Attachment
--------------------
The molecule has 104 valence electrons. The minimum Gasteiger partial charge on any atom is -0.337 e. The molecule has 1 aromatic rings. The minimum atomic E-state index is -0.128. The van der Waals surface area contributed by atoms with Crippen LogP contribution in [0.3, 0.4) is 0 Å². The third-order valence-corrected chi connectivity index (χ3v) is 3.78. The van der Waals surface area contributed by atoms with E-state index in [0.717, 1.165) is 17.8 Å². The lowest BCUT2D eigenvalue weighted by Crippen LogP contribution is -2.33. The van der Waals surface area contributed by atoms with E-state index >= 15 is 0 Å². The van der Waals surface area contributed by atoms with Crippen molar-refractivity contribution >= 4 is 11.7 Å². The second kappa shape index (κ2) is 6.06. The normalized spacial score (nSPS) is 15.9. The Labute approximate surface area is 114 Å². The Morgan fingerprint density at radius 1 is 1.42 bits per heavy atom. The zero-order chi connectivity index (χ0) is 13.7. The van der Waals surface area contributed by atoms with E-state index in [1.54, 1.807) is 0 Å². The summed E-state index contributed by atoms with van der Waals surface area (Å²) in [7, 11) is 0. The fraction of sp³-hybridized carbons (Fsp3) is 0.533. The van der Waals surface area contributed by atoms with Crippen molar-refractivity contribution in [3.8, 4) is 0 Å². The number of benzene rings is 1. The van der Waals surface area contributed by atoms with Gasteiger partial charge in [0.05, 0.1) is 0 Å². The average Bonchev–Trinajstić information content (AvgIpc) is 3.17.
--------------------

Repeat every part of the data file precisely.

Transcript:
The molecule has 104 valence electrons. The minimum Gasteiger partial charge on any atom is -0.337 e. The molecule has 1 aromatic rings. The minimum atomic E-state index is -0.128. The van der Waals surface area contributed by atoms with Crippen LogP contribution in [0.3, 0.4) is 0 Å². The third-order valence-corrected chi connectivity index (χ3v) is 3.78. The van der Waals surface area contributed by atoms with E-state index in [0.717, 1.165) is 17.8 Å². The lowest BCUT2D eigenvalue weighted by Crippen LogP contribution is -2.33. The van der Waals surface area contributed by atoms with E-state index >= 15 is 0 Å². The van der Waals surface area contributed by atoms with Crippen molar-refractivity contribution >= 4 is 11.7 Å². The second kappa shape index (κ2) is 6.06. The normalized spacial score (nSPS) is 15.9. The Labute approximate surface area is 114 Å². The Morgan fingerprint density at radius 1 is 1.42 bits per heavy atom. The zero-order chi connectivity index (χ0) is 13.7. The van der Waals surface area contributed by atoms with E-state index in [1.54, 1.807) is 0 Å². The summed E-state index contributed by atoms with van der Waals surface area (Å²) in [7, 11) is 0. The fraction of sp³-hybridized carbons (Fsp3) is 0.533. The van der Waals surface area contributed by atoms with Crippen molar-refractivity contribution in [3.8, 4) is 0 Å². The number of benzene rings is 1. The van der Waals surface area contributed by atoms with Gasteiger partial charge in [0.05, 0.1) is 0 Å². The average Bonchev–Trinajstić information content (AvgIpc) is 3.17.